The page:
[Originally published in Movietone News 57, February 1978]
In the final shot of A Bridge Too Far, a Dutch widow, accompanied by a doctor, her children, and a cart loaded with a few precious possessions, moves slowly across the entire width of the Scope screen, leaving behind her home in Arnhem, ravaged by the worst pocket of the ill-fated Allied sortie into Holland in fall of 1944. One of the woman’s children has fallen behind the group and is playing at soldier, a stick held at shoulder arms. It’s a shot that contrasts sharply with the final shot of Attenborough’s first directorial effort, Oh! What a Lovely War:from a family tending a single grave, the camera cranes back and up, slowly but relentlessly, revealing row upon row upon row of identical white crosses, stretching incredibly away as far as the eye can see. That shot had power without subtlety; the finish of Attenborough’s newest film is subtler but powerless. Both end-shots are representative of the token manner in which Attenborough has come to handle the problem of war.
[Originally published in Movietone News 60-61, February 1979]
People come up and they ask, “Is Supermanany good?” The unspoken question seems to be: “Could they spend all that money and generate all that hype and fail to make anything but a dog?” The answer to both is Yes: the movie is a lot of fun, and the lot of talented people involved have managed to get a lot of their talent very enjoyably on view.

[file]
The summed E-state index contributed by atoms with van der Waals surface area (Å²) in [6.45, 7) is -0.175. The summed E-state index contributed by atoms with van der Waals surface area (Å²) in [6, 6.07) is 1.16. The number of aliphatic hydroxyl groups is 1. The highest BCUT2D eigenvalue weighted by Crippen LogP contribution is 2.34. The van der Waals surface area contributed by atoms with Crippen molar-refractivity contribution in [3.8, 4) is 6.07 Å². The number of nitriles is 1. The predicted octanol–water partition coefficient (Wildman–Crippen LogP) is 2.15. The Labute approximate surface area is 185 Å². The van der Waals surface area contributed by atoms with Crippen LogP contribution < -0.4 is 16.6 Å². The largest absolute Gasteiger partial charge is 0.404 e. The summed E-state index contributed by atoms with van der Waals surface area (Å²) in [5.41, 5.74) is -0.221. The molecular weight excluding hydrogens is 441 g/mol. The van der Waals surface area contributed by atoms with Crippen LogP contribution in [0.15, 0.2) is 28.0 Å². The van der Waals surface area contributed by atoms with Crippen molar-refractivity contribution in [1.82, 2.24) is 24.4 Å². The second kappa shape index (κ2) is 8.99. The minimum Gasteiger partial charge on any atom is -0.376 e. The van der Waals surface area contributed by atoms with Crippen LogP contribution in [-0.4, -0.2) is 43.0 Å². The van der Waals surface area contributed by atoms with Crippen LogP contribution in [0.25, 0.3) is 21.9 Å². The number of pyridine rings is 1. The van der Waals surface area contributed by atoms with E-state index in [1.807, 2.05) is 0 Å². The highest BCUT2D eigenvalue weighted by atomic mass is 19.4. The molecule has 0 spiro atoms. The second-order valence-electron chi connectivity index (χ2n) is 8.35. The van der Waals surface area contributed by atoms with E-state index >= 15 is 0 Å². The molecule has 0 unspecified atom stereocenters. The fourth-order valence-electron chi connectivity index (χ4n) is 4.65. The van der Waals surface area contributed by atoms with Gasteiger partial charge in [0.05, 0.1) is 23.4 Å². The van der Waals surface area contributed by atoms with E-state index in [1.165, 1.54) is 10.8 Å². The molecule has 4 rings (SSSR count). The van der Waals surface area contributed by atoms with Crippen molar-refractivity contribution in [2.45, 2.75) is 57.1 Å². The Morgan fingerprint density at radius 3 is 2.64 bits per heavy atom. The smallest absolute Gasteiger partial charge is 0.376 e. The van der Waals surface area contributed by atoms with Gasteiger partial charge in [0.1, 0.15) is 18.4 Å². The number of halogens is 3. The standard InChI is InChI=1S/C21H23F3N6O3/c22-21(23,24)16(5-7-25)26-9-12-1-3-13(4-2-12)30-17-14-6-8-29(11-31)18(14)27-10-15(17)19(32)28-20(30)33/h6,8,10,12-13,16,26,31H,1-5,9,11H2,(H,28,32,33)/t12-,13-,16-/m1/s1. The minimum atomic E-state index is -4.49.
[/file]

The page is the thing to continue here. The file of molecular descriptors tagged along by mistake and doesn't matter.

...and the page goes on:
How satisfied you feel about Supermanwill depend in part on how readily you accommodate the idea of its partaking of three different, but provocatively counterpointed, styles. The first segment, a reel-or-so’s worth of film, deals with the last days of the Mighty Man’s native planet Krypton, an ice-mirror environment where the electric whiteness of Marlon Brando’s hairâ€”he’s Jor-El, father of Kal-El, the as-yet-unrenamed baby Supermanâ€”and the solarized, lucent whiteness of the costumes suggest both the abstract superiority (though not necessarily superior abstractness) of the race and the imminence of their burning themselves out. From Brando’s opening peroration before the grim, grey, titanic floating physogs of the other ruling elders, while three unspeakably depraved Kryptonians stand trapped within a shaft of light and a sort of perpetually self-balancing MÃ¶bius strip, this episode is stunningly visualized in audacious sci-fi terms, and a note of high sentence is convincingly sustained in the face of inspired preposterousness. (It is only after leaving the theater that one realizes the three monstrous villains, exiled to the blackest reaches of the universe via a genuinely disturbing special effect, have never been referred to again. As with the earlier Salkind superproduction, The Three/Four Musketeers, there is another part to Supermanmostly in the can already; tune in next Christmas for the terrible vengeance of Non, Ursa, and the satanic General Zod!…) As a solar storm predicted by the all-wise Jor-El shatters the crystalline splendor of Krypton civilization, the elder dispatches his only begotten son in his own personal starship, complete with memory bank of instructive aphorisms to prepare the infant for life on Earthâ€”a backward planet, but a not-inhospitable destination for a healthy boy with such a dense molecular structure.